Detecting Anomalous Life Swarms
Scientists Investigate What Makes a Biological Hotspot so Hot
Posted September 1, 2020
The seas around Antarctica are alive, but that life is not evenly distributed everywhere.
Vast regions of barren ocean are punctuated by oases of concentrated nutrients that create hotspots of biological activity.
Photo Credit: Mike Lucibella
Josh Kohut (left) and Katie Hudson adjust an instrument package towed behind the boats as they traverse along the Palmer Deep canyon.
"This area south of Palmer Station is a well-known biological hotspot," said Josh Kohut, an oceanographer at Rutgers University and principal investigator. "What is not well known are the mechanisms that make it a biological hotspot."
His project, known as "Swarm", is taking a close look at the region to understand exactly what makes it so bountiful. They're focusing on an area known as the Palmer Deep, a bowl-shaped underwater canyon located about five miles away from Palmer Station on the Western Antarctic Peninsula.
The Swarm team spent the past austral summer using a range of instruments including high-frequency radar current mappers, ocean gliders, and underwater moorings to measure everything they could about the oceanography and ecology of the region. With this ocean observatory, they hope to get a detailed picture of the kind of influences that create the conditions where these hotspots form, not just around the Palmer Deep, but along the whole Antarctic Peninsula.
The research is supported by the National Science Foundation, which manages the U.S. Antarctic Program.
Much of the open ocean is relatively barren of life. Nutrients are dispersed, as are the organisms that feed off of them. But there are sporadic biological hotspots throughout, discreet areas where life is abundant, and food is plentiful.
"Figuring out how biological hotspots work in general is a pretty big question in the ocean, because it's not like life is uniformly distributed across the surface of the ocean," said Matt Oliver, an oceanographer at the University of Delaware. "You have these persistent hotspots that are highly productive either in fisheries, or whatever it is, and there's been a lot of work in trying to figure out what makes these things tick."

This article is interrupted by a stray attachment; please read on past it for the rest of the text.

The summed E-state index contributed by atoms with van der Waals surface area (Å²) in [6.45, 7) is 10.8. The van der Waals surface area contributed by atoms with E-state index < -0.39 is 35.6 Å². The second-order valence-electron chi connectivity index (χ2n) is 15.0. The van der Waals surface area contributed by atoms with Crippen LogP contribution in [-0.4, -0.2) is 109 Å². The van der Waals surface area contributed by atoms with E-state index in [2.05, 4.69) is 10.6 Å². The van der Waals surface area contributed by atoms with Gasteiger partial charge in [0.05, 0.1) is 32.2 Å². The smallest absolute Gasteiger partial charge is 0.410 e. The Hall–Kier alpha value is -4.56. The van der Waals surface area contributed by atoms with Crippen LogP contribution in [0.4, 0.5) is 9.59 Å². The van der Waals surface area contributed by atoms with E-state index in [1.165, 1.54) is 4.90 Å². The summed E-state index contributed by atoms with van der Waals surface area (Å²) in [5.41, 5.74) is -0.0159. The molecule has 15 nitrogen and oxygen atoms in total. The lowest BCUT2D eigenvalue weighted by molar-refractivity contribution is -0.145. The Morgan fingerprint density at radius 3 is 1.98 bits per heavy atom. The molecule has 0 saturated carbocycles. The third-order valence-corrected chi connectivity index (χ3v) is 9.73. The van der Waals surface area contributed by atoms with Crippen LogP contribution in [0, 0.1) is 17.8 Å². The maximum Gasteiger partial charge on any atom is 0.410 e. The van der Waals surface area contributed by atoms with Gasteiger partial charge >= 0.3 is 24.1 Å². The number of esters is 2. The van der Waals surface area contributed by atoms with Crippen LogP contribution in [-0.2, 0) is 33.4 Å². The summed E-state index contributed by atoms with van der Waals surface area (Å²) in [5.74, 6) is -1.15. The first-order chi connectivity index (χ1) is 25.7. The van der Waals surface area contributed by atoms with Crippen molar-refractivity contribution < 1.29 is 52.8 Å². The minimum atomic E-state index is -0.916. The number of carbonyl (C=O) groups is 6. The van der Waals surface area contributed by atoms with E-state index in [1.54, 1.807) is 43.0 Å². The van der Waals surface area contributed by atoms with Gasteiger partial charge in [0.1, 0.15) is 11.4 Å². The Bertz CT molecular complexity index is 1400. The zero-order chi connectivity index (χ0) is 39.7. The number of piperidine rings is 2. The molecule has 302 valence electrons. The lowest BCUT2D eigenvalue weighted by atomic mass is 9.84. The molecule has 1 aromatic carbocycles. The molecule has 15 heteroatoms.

The waters above the Palmer Deep is one such hotspot and the Swarm team is working to understand why. On one level, they're trying to figure out where the phytoplankton there comes from.
"One of the ideas was that the canyon serves as an incubator, meaning it's really productive, it brings nutrients to the phytoplankton at the surface," Kohut said. "What we're finding… is that the surface of the ocean flushes and replenishes itself too frequently for those things to grow locally."
Photo Credit: Matt Oliver
The team heads out on a boat known as a RHIB to collect samples from the Palmer Deep. (Left to right) Matt Oliver, Katie Hudson, Nick Mehmel and Josh Kohut.
He's building on work hinting that phytoplankton, marine algae that form the basis of much of the ocean's food web, might be carried in by currents rather than growing locally.
"What we think is actually happening is food that is growing somewhere else, phytoplankton that is actually grown somewhere else, is being transported here. And so it's a consistent and persistent delivery of food resources that come to this place," Kohut said. "Our suspicion is that it's [coming from] the shelf itself, that there are areas north and south of there that are basically just pulling from a larger area where that growth could be happening and delivering it there."
He added also that the reason the hotspot exists where it does is because the canyon itself causes ocean conditions that trap for particles and critters moving through it.